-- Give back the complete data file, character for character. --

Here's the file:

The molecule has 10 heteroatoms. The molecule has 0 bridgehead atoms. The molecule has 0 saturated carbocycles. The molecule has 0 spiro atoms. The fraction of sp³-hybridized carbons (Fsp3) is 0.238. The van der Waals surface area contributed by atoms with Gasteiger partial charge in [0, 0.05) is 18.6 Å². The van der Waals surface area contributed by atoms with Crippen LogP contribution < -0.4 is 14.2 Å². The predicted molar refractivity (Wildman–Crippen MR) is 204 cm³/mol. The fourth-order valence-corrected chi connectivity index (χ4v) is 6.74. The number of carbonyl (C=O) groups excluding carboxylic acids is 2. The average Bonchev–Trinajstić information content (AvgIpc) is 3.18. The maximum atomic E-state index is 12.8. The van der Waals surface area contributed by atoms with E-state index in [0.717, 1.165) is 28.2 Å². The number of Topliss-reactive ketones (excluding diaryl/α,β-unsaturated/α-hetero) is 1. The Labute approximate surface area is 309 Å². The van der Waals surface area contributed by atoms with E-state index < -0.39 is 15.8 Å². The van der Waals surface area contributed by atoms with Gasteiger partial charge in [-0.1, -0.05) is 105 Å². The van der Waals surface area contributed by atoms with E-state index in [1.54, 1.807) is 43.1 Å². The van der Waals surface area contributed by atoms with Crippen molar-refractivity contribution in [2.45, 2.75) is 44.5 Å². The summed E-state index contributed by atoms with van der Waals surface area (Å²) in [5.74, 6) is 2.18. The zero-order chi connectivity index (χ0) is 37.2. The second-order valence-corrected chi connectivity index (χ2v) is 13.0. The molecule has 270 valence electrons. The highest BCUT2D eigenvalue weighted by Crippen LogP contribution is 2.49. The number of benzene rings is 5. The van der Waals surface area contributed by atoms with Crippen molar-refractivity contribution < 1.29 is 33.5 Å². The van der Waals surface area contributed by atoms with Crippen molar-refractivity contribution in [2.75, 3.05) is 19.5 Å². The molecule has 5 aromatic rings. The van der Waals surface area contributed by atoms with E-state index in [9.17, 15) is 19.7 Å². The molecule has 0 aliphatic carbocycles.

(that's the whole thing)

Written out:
The molecule has 10 heteroatoms. The molecule has 0 bridgehead atoms. The molecule has 0 saturated carbocycles. The molecule has 0 spiro atoms. The fraction of sp³-hybridized carbons (Fsp3) is 0.238. The van der Waals surface area contributed by atoms with Gasteiger partial charge in [0, 0.05) is 18.6 Å². The van der Waals surface area contributed by atoms with Crippen LogP contribution < -0.4 is 14.2 Å². The predicted molar refractivity (Wildman–Crippen MR) is 204 cm³/mol. The fourth-order valence-corrected chi connectivity index (χ4v) is 6.74. The number of carbonyl (C=O) groups excluding carboxylic acids is 2. The average Bonchev–Trinajstić information content (AvgIpc) is 3.18. The maximum atomic E-state index is 12.8. The van der Waals surface area contributed by atoms with E-state index in [0.717, 1.165) is 28.2 Å². The number of Topliss-reactive ketones (excluding diaryl/α,β-unsaturated/α-hetero) is 1. The Labute approximate surface area is 309 Å². The van der Waals surface area contributed by atoms with E-state index < -0.39 is 15.8 Å². The van der Waals surface area contributed by atoms with Gasteiger partial charge in [-0.1, -0.05) is 105 Å². The van der Waals surface area contributed by atoms with E-state index in [1.54, 1.807) is 43.1 Å². The van der Waals surface area contributed by atoms with Crippen molar-refractivity contribution in [2.45, 2.75) is 44.5 Å². The summed E-state index contributed by atoms with van der Waals surface area (Å²) in [5.74, 6) is 2.18. The zero-order chi connectivity index (χ0) is 37.2. The second-order valence-corrected chi connectivity index (χ2v) is 13.0. The molecule has 270 valence electrons. The highest BCUT2D eigenvalue weighted by Crippen LogP contribution is 2.49. The number of benzene rings is 5. The van der Waals surface area contributed by atoms with Crippen molar-refractivity contribution < 1.29 is 33.5 Å². The van der Waals surface area contributed by atoms with Crippen molar-refractivity contribution in [2.75, 3.05) is 19.5 Å². The molecule has 5 aromatic rings. The van der Waals surface area contributed by atoms with E-state index in [9.17, 15) is 19.7 Å². The molecule has 0 aliphatic carbocycles.